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Undebatable PROOF that we are not being told everything about the moon

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posted on Apr, 2 2009 @ 06:39 PM
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Originally posted by spikey
reply to post by Xtraeme
 


YOU ARE KIDDING?!

Surely you can't be serious mate? That is so obviously a prime example of digital manipulation that it screams out at you. And one example amongst hundreds of others.

Your reason for not believing a cover up is because the graphical artists would have used a clone tool?


That's one of many reasons. Only an amateur would use a smudge tool to hide the data. You know another way they could have gone about it? They could have simply removed that particular frame. Why release a smudge when it would, in many conspiracy-theorists minds, verify the belief that NASA is hiding something?

Put another way, you're basing your decision on how to interpret this smudge based off of your position and the belief system you used to arrive at that position.

Let me say it again. I don't just think, I know, UFOs represent a real phenomenon. However I don't find the moon-base theory compelling. Many of the smudges people are calling out are on the light-side of the moon! These blurs are enormous. The one you just linked to is 98 miles across! That's easily visible from any ground based observatory. So you're asking me to believe that every astronomical society the world over is complicit in this cover-up? It doesn't make sense.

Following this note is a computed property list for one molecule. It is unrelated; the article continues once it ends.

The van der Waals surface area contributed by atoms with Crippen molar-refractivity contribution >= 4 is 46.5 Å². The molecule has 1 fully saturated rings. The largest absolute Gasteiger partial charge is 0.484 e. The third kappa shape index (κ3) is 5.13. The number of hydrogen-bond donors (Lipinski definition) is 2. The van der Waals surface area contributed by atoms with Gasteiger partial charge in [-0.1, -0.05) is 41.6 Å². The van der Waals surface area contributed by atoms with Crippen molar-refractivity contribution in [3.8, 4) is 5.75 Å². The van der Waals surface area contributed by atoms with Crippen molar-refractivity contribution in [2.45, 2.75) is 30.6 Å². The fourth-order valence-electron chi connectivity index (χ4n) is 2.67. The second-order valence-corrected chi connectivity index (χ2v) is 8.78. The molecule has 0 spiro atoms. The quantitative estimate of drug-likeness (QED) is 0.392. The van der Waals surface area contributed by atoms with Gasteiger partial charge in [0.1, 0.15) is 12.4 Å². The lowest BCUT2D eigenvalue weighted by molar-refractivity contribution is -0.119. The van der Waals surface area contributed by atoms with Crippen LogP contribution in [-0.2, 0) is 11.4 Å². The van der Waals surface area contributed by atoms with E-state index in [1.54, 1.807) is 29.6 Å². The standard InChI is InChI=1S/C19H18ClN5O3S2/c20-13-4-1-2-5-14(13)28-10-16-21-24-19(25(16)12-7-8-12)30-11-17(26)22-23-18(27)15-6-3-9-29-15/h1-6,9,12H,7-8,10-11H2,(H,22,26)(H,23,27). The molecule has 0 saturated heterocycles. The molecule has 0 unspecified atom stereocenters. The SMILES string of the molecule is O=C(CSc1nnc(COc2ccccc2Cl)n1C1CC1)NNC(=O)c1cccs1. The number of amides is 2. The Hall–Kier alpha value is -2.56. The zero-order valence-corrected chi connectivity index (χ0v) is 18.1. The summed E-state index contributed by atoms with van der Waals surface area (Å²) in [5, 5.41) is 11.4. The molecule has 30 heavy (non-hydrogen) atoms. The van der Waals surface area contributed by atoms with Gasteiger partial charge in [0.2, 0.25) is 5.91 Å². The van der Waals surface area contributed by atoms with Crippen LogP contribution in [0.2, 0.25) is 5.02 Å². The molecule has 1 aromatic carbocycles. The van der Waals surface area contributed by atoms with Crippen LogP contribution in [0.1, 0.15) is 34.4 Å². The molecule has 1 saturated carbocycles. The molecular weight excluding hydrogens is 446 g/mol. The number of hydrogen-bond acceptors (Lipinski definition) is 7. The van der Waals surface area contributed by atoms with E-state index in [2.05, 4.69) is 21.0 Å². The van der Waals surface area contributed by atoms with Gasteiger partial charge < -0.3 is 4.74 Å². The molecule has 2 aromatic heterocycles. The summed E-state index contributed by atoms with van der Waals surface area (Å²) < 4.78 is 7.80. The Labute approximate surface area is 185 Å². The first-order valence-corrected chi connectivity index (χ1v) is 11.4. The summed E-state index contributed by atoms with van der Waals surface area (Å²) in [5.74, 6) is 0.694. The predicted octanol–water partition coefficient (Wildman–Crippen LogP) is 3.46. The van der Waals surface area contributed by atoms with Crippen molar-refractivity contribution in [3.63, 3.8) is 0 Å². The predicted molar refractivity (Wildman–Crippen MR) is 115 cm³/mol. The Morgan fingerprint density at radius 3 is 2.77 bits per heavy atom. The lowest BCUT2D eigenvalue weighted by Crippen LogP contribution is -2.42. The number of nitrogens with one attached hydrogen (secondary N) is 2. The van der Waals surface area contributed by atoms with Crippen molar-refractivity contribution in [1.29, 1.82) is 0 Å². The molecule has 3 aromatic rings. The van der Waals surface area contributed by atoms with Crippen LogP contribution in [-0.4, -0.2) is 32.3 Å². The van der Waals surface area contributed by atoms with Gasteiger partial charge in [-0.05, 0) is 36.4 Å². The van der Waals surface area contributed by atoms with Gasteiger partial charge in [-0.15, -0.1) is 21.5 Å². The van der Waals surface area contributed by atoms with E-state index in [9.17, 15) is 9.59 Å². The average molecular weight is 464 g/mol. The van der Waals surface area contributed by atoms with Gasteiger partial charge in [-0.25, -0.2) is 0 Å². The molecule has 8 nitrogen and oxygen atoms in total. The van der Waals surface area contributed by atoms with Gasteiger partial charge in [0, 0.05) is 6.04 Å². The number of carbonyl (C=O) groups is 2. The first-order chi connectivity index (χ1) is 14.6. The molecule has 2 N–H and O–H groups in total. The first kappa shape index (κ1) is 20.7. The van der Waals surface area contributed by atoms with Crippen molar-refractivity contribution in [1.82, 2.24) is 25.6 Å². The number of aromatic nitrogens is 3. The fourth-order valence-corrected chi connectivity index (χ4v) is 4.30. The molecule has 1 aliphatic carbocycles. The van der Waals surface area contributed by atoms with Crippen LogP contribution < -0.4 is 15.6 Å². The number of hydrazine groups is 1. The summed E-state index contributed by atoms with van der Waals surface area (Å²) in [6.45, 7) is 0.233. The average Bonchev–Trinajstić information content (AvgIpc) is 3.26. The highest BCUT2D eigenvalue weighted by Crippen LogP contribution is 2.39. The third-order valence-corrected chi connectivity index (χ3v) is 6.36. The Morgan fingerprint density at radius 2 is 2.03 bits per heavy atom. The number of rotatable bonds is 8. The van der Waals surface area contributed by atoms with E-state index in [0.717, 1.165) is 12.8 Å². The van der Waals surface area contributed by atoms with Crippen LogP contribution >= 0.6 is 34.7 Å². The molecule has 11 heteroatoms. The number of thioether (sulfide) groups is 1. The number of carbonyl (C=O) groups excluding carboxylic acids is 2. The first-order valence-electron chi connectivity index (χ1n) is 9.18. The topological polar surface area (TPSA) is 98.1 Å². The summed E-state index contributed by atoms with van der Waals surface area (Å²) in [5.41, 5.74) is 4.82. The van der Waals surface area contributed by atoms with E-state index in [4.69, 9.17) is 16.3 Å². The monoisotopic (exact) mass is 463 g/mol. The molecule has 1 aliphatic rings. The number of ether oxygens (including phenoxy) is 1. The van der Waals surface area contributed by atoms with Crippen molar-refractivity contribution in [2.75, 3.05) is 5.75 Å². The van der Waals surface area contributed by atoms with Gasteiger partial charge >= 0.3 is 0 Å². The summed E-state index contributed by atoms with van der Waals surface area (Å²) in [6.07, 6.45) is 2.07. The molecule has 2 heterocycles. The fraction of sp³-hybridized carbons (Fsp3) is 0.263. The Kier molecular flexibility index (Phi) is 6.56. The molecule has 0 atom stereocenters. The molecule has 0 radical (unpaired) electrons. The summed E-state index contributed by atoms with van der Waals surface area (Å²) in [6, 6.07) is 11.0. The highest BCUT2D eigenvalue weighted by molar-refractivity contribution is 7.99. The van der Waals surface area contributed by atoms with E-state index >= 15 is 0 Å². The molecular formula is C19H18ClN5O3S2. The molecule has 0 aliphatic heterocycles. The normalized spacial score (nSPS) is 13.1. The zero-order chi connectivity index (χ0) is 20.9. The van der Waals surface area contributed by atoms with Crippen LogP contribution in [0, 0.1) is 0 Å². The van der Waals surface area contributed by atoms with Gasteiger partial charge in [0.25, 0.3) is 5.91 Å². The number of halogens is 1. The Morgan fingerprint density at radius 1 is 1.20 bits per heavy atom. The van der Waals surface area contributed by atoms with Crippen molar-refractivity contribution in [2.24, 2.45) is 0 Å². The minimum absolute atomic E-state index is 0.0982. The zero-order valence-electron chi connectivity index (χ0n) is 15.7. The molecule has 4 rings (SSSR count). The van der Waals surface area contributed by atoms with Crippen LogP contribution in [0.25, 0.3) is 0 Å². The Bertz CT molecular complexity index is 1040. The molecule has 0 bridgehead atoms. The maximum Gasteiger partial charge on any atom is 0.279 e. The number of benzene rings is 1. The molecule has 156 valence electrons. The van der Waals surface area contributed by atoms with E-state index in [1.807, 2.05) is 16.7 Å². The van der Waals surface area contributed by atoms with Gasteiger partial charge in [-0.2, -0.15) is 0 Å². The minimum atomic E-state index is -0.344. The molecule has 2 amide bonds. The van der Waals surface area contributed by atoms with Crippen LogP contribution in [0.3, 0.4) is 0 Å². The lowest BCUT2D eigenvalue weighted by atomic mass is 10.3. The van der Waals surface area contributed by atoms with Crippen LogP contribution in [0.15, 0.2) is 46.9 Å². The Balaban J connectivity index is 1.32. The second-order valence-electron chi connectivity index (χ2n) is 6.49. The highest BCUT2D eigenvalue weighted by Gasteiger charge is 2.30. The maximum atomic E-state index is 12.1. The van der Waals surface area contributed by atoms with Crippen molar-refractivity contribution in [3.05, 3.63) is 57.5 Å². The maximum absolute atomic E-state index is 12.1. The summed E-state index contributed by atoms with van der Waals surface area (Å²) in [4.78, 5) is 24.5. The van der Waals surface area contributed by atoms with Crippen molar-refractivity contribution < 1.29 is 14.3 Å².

Heck, head to the nearest public observatory and look for yourself. Sure you won't get the same resolution Clementine had, but it should be enough to detect artificial light sources in dark areas on the surface of the moon. If you don't see any it more than likely means no one's up there. Or if they are that they're beneath the surface or they don't use modern technology like electric lighting.

This is all besides the point though as I've already provided a technical explanation for most of the blurs, smudges, and lines.

I'm not saying that NASA is innocent. They probably have obscured data from the public's view, but this moon-base myth is very likely a waste of everyone's time. Yes I have listened to Karl Wolf's testimony. I urge you to read this to better decide for yourself how much of this is science fiction versus science fact.

[edit on 2-4-2009 by Xtraeme]




posted on Apr, 2 2009 @ 07:16 PM
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Originally posted by Ridhya
So its not proof but that doesnt mean nasa's not covering something up, I have no doubt they are, why would their budget be so high if the government/military didnt see something useful in space?
From what I have seen, the most common way of an organisation spend too much money is by paying high wages to people that do nothing special, so maybe an oldish organisation like NASA has some dozens of people getting fat salaries for doing nothing special.



posted on Apr, 2 2009 @ 07:33 PM
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Originally posted by spikey
Coincidentally, i was just looking at one such example (among many available to view) from the US Navy's Clementine site.
It's funny how people insist on using that image browser that has some clearly identified problems instead of looking at the real photos.

Are 203 CDs with photos from Clementine enough for you?

Knock yourself out.



The key phrase being: "global mapping of lunar surface", do you not find it at least odd, that the probe only has a TC capable of 10m/pixel?